Wireless Network Testing

Based on the Institute of Electrical and Electronics Engineers (IEEE) 802.11 wireless networking standards, Wi-Fi wireless networks have inherent risks due to their shared physical medium: electromagnetic waves. These networks provide organizations better usability and allow employees or guests to roam throughout the physical location and remain connected. However, Wi-Fi technologies also impose risks to an organization. Risks can come from improperly secured infrastructure, rogue access points, and wireless clients themselves.

MAC filtering, WEP encryption, and pre-shared keys are no longer effective defensive measures to protect clients using the wireless network and their information. Most of these measures can be bypassed or broken within minutes, exposing the internal infrastructure.

DJPaA will conduct configuration reviews, technical testing, and scanning for rogue access point detection. For Payment Card Industry (PCI) data environments covered within scope, this testing may be used to satisfy relevant Data Security Standard requirements. We will passively monitor the wireless network to determine weaknesses first, and then, if necessary, actively attack the network to gain access by breaking encryption keys or bypassing other security measures. Results of the test may include, as appropriate:

  • Wi-Fi signal leakage security design flaws
  • Encryption keys (IVEP/WPA)
  • Rogue access points analysis of defensive measures

DJPaA will perform a site survey, passively and/or actively searching for rogue devices. Data gathered will be compared to known authorized access points and clients to determine if any rogue devices exist, to the extent possible.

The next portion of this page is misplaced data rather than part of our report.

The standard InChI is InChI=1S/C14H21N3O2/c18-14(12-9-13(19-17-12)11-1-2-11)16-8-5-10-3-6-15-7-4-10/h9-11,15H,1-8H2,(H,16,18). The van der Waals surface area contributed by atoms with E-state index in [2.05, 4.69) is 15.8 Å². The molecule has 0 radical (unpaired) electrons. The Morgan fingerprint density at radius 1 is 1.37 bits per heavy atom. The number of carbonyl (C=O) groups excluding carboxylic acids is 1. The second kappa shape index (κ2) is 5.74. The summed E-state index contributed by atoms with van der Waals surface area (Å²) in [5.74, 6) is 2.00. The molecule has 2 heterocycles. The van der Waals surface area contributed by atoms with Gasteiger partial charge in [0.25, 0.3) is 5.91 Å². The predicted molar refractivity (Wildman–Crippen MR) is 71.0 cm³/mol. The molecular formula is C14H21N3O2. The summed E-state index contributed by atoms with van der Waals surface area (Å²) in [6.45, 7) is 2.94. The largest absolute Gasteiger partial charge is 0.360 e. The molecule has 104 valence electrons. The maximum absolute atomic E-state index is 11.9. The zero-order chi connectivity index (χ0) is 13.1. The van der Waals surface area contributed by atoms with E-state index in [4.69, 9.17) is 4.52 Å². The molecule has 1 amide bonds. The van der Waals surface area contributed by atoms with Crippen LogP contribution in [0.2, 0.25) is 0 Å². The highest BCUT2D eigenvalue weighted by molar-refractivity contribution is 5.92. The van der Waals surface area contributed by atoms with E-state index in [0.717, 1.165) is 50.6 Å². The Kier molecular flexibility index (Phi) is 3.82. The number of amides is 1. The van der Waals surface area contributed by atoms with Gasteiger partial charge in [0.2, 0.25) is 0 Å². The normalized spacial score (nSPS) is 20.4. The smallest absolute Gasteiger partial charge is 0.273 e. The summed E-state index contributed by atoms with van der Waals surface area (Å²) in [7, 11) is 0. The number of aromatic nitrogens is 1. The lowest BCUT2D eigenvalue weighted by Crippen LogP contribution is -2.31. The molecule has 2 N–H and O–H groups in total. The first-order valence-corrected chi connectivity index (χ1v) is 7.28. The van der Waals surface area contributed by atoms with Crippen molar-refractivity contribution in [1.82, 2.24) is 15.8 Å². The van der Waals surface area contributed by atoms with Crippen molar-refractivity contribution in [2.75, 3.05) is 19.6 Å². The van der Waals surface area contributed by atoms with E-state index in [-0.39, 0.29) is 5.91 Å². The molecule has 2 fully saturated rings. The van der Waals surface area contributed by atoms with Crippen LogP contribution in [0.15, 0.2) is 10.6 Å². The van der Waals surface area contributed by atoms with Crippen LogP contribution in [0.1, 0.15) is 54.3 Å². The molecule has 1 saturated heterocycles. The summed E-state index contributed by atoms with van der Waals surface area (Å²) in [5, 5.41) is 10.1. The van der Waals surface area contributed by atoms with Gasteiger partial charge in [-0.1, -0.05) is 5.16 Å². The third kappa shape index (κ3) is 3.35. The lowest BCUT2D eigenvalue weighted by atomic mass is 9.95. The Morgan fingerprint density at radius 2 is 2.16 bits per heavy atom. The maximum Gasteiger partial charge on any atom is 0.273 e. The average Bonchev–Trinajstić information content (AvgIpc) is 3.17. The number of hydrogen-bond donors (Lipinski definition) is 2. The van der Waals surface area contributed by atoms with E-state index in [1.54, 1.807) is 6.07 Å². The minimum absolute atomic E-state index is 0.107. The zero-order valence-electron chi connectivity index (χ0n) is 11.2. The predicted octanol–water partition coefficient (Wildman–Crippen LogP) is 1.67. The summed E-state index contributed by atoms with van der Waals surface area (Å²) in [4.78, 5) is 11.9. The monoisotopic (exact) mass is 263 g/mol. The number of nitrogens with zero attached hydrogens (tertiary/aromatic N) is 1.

Wireless Connectivity Architecture Evaluation

During our wireless connectivity architecture evaluation, we will perform the following tasks:

  • Wireless security configuration
  • Encryption usage and configuration
  • Ability to detect rogue access points or clients
  • Overall wireless security controls
  • Wireless security testing, which will include the following tasks:
    • Run tests against wireless access points
    • Run tests against wireless clients
    • Attempt to bypass encryption usage and configuration
    • Attempt to bypass overall security controls and gain access to a non-public network

DJPaA uses a structured and iterative process, testing the network architecture, systems configurations, processes, and procedures that affect the ability to protect your organization's wireless assets from unauthorized access. At your request, we will attempt to detect, analyze and compromise the wireless networks in place. We will use wireless-specific security tools, such as NetStumbler, the Aircrack suite, Kismet, lnSSIDer, etc. If we are successful in compromising the wireless network, we will document the findings and provide information on how the compromise took place.

Wireless clients are a critical part of the security of a wireless network. However, clients are often overlooked during testing. At your request, DJPaA can establish rogue access points and attempt to coerce clients to attack, in order to demonstrate the ability of an attacker to compromise laptops and other devices that connect to the wireless network. This threat exists not only on a corporate campus, but also in coffee shops, airports, and other public places where laptops may be used. Attackers can take this opportunity to compromise the laptop, which then reenters the corporate network. DJPaA has seen many organizations whose internal network has been compromised in exactly this way.

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"His record of corporate successes in a highly competitive cybersecurity environment speaks for itself."
-Carlos Fernandes
Purcellville, Virginia
" In particular, he provided the core capability we needed to execute a recent cybersecurity assessment for the U.S. Department of Energy (DOE)."
-Ranson J. Ricks
Indianapolis, Indiana
"David has impressed me with his ability to maintain a high degree of security knowledge in a field that is constantly changing."
-Timothy M. Opsitnick